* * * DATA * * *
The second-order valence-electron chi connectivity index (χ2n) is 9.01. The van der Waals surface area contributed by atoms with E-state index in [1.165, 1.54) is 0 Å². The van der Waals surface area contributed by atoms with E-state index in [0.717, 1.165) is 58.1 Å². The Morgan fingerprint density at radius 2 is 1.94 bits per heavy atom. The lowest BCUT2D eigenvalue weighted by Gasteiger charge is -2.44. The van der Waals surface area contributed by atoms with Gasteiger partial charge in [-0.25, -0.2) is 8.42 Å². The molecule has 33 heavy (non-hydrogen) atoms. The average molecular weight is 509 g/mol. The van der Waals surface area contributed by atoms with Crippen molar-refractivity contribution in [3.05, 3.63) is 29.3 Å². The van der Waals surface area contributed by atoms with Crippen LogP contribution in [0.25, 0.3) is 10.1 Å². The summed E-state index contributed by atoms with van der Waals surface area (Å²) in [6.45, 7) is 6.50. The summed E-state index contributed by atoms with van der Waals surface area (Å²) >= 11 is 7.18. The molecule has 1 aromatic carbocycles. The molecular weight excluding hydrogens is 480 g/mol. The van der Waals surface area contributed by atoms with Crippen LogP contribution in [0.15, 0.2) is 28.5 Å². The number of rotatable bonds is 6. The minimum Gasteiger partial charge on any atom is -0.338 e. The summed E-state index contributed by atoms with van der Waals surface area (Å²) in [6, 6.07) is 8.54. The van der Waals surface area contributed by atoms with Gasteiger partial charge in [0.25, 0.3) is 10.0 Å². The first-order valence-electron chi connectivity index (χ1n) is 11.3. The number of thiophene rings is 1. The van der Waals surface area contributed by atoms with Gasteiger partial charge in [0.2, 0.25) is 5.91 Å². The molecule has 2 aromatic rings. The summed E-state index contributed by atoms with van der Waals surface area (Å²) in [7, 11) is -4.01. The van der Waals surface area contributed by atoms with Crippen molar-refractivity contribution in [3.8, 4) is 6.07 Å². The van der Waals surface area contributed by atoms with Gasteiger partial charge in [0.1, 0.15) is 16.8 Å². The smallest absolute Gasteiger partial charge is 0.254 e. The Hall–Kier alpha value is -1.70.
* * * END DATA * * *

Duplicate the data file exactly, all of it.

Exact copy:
The second-order valence-electron chi connectivity index (χ2n) is 9.01. The van der Waals surface area contributed by atoms with E-state index in [1.165, 1.54) is 0 Å². The van der Waals surface area contributed by atoms with E-state index in [0.717, 1.165) is 58.1 Å². The Morgan fingerprint density at radius 2 is 1.94 bits per heavy atom. The lowest BCUT2D eigenvalue weighted by Gasteiger charge is -2.44. The van der Waals surface area contributed by atoms with Gasteiger partial charge in [-0.25, -0.2) is 8.42 Å². The molecule has 33 heavy (non-hydrogen) atoms. The average molecular weight is 509 g/mol. The van der Waals surface area contributed by atoms with Crippen molar-refractivity contribution in [3.05, 3.63) is 29.3 Å². The van der Waals surface area contributed by atoms with Crippen LogP contribution in [0.25, 0.3) is 10.1 Å². The summed E-state index contributed by atoms with van der Waals surface area (Å²) in [6.45, 7) is 6.50. The summed E-state index contributed by atoms with van der Waals surface area (Å²) >= 11 is 7.18. The molecule has 1 aromatic carbocycles. The molecular weight excluding hydrogens is 480 g/mol. The van der Waals surface area contributed by atoms with Crippen LogP contribution in [0.15, 0.2) is 28.5 Å². The number of rotatable bonds is 6. The minimum Gasteiger partial charge on any atom is -0.338 e. The summed E-state index contributed by atoms with van der Waals surface area (Å²) in [6, 6.07) is 8.54. The van der Waals surface area contributed by atoms with Gasteiger partial charge in [0.25, 0.3) is 10.0 Å². The first-order valence-electron chi connectivity index (χ1n) is 11.3. The number of thiophene rings is 1. The van der Waals surface area contributed by atoms with Gasteiger partial charge in [0.2, 0.25) is 5.91 Å². The molecule has 2 aromatic rings. The summed E-state index contributed by atoms with van der Waals surface area (Å²) in [7, 11) is -4.01. The van der Waals surface area contributed by atoms with Crippen molar-refractivity contribution in [3.8, 4) is 6.07 Å². The van der Waals surface area contributed by atoms with Gasteiger partial charge in [0.1, 0.15) is 16.8 Å². The smallest absolute Gasteiger partial charge is 0.254 e. The Hall–Kier alpha value is -1.70.